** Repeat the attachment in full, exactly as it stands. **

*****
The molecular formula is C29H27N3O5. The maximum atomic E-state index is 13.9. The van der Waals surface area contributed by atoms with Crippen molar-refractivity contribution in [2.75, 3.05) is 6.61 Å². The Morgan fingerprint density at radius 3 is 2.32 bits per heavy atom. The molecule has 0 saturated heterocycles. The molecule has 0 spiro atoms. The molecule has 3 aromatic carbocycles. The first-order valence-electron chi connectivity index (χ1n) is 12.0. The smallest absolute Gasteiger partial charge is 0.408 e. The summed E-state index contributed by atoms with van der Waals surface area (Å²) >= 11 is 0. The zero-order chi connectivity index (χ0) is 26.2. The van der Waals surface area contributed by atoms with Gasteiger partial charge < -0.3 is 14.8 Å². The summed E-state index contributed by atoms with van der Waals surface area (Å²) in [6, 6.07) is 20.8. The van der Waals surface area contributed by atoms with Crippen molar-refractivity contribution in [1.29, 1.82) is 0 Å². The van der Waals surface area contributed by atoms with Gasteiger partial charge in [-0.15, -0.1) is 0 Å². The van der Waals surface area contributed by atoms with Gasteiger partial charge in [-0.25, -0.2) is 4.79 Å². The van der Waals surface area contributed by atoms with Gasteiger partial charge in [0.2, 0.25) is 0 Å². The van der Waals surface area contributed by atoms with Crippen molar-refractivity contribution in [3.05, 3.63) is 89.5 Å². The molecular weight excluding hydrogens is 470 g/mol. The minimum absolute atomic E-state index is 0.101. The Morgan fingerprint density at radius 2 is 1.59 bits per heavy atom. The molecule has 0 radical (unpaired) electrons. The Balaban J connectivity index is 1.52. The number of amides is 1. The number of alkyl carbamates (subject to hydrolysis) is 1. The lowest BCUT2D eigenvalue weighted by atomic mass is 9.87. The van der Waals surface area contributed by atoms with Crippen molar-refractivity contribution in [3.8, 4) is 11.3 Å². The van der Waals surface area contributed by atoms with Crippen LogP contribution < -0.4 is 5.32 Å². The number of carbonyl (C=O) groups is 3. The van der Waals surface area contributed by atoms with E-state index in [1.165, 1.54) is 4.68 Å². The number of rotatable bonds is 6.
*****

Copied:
The molecular formula is C29H27N3O5. The maximum atomic E-state index is 13.9. The van der Waals surface area contributed by atoms with Crippen molar-refractivity contribution in [2.75, 3.05) is 6.61 Å². The Morgan fingerprint density at radius 3 is 2.32 bits per heavy atom. The molecule has 0 saturated heterocycles. The molecule has 0 spiro atoms. The molecule has 3 aromatic carbocycles. The first-order valence-electron chi connectivity index (χ1n) is 12.0. The smallest absolute Gasteiger partial charge is 0.408 e. The summed E-state index contributed by atoms with van der Waals surface area (Å²) >= 11 is 0. The zero-order chi connectivity index (χ0) is 26.2. The van der Waals surface area contributed by atoms with Gasteiger partial charge < -0.3 is 14.8 Å². The summed E-state index contributed by atoms with van der Waals surface area (Å²) in [6, 6.07) is 20.8. The van der Waals surface area contributed by atoms with Crippen molar-refractivity contribution in [1.29, 1.82) is 0 Å². The van der Waals surface area contributed by atoms with Gasteiger partial charge in [-0.15, -0.1) is 0 Å². The van der Waals surface area contributed by atoms with Gasteiger partial charge in [-0.25, -0.2) is 4.79 Å². The van der Waals surface area contributed by atoms with Gasteiger partial charge in [0.2, 0.25) is 0 Å². The van der Waals surface area contributed by atoms with Crippen molar-refractivity contribution in [3.05, 3.63) is 89.5 Å². The molecular weight excluding hydrogens is 470 g/mol. The minimum absolute atomic E-state index is 0.101. The Morgan fingerprint density at radius 2 is 1.59 bits per heavy atom. The molecule has 0 radical (unpaired) electrons. The Balaban J connectivity index is 1.52. The number of amides is 1. The number of alkyl carbamates (subject to hydrolysis) is 1. The lowest BCUT2D eigenvalue weighted by atomic mass is 9.87. The van der Waals surface area contributed by atoms with Crippen molar-refractivity contribution in [3.8, 4) is 11.3 Å². The van der Waals surface area contributed by atoms with Crippen LogP contribution < -0.4 is 5.32 Å². The number of carbonyl (C=O) groups is 3. The van der Waals surface area contributed by atoms with E-state index in [1.165, 1.54) is 4.68 Å². The number of rotatable bonds is 6.